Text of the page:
Certain burrito enthusiasts may balk at the idea of going without guacamole, but a potential avocado shortage shouldn't affect one of the restaurant world's hottest stocks, CNBC's Jim Cramer said Wednesday.
Last month, Chipotle Mexican Grill told investors the popular restaurant chain could temporarily suspend serving guacamole, plus one or more of its salsas, because of rising food prices attributable to "global climate change." The chain added that such a move had the potential to hurt sales and tarnish its brand, but the alternative would be passing on the cost to its patrons through menu prices.
Cramer, who owns a Mexican restaurant in Brooklyn, said he knows how rising raw ingredient prices have hit his bottom line. Still, it's not a reason to suddenly get bearish on Chipotle, a stock that's seen a 77 percent runup in the past year and reached an all-time high in early trading Wednesday morning. Cramer called it the "monster momentum stock" in the restaurant industry.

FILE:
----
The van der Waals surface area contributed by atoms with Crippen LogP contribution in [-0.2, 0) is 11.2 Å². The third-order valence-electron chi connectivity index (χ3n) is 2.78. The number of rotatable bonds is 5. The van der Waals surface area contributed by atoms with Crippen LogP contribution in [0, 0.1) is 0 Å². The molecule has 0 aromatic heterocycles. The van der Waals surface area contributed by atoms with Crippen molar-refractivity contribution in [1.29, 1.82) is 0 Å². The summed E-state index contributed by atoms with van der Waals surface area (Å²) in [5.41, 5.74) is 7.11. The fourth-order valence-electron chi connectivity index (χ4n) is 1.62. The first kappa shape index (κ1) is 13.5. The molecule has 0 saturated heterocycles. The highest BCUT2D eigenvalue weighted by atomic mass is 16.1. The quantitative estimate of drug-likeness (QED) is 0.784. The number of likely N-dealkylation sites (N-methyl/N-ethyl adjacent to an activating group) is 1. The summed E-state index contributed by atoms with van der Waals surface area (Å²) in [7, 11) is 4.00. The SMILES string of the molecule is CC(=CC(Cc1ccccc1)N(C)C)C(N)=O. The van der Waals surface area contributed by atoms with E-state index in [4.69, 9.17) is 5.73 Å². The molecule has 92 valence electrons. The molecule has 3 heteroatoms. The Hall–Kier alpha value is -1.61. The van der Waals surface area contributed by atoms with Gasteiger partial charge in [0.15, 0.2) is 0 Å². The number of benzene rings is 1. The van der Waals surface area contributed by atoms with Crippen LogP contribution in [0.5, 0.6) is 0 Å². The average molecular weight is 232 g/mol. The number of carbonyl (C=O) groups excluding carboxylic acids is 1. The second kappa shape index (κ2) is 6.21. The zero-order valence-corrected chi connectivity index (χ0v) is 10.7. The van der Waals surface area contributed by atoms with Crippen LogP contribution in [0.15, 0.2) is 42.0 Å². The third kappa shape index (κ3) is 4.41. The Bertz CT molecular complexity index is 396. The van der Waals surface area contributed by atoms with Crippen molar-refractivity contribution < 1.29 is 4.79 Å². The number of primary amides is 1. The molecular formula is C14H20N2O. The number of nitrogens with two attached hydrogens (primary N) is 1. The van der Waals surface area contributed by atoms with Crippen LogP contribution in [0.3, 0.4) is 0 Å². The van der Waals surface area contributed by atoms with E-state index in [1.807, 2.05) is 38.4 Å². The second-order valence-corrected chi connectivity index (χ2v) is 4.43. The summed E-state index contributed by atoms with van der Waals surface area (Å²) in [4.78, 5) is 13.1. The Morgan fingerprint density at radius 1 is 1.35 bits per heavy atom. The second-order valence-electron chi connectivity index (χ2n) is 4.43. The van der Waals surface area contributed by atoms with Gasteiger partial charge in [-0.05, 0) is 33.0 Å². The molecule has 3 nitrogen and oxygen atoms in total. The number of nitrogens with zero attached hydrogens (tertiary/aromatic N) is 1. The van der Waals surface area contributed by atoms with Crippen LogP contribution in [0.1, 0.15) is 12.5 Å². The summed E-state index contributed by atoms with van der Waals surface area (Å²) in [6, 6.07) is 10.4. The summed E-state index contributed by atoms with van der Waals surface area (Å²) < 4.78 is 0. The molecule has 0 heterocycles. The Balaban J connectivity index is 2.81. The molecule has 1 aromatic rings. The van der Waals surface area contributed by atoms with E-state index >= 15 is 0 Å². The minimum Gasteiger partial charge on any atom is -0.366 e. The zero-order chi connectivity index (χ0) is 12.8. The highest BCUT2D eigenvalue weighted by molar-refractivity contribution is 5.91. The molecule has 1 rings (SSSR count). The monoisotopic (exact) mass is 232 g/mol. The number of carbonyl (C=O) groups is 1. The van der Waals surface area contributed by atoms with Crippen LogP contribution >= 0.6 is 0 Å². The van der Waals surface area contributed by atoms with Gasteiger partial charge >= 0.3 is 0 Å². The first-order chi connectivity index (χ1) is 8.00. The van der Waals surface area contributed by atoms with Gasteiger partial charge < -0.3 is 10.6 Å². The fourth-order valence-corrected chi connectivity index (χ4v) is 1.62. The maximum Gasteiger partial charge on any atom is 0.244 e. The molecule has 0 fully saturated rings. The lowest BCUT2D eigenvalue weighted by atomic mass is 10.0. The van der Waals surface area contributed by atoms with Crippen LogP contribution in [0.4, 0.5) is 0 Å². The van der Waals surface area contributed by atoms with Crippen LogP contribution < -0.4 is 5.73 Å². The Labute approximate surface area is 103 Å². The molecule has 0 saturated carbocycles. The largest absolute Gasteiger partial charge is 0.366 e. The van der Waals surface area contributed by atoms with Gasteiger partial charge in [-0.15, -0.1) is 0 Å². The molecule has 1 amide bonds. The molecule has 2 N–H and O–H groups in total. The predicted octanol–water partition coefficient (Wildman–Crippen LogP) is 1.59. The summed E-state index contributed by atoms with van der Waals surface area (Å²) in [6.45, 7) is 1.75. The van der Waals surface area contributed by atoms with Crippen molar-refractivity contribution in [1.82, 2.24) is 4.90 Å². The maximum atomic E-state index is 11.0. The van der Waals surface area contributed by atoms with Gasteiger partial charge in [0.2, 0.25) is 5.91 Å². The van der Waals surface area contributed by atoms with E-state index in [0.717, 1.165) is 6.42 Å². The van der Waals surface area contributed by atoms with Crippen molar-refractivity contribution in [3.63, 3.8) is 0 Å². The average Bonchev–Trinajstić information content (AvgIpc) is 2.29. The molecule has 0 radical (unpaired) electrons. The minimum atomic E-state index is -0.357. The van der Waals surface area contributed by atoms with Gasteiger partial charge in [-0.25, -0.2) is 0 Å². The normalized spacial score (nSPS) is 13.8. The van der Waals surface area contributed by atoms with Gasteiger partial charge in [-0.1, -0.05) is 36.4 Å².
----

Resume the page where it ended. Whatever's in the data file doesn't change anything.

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"I'm not that concerned," Cramer said on "Squawk on the Street." "I think they may have to raise prices because of guacamole. I have to tell you, because I own a Mexican restaurant, guacamole hits the income. It hits the bottom line. It's like 17 times tequila."
Cramer contrasted the good fortunes of Chipotle to Darden Restaurants, a stock that has dropped steadily over the past week. Chipotle, on the other hand, saw a 40-point swing upward during Tuesday's big rally, he added.
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"They're doing things right," Cramer said. "And that's why the the stock had a monster move."
Responding to headlines on a supposed looming guacamole shortage, Chipotle called the warning on rising food prices a routine disclosure of risk factors. The company played down reports of the so-called "guacpocalypse."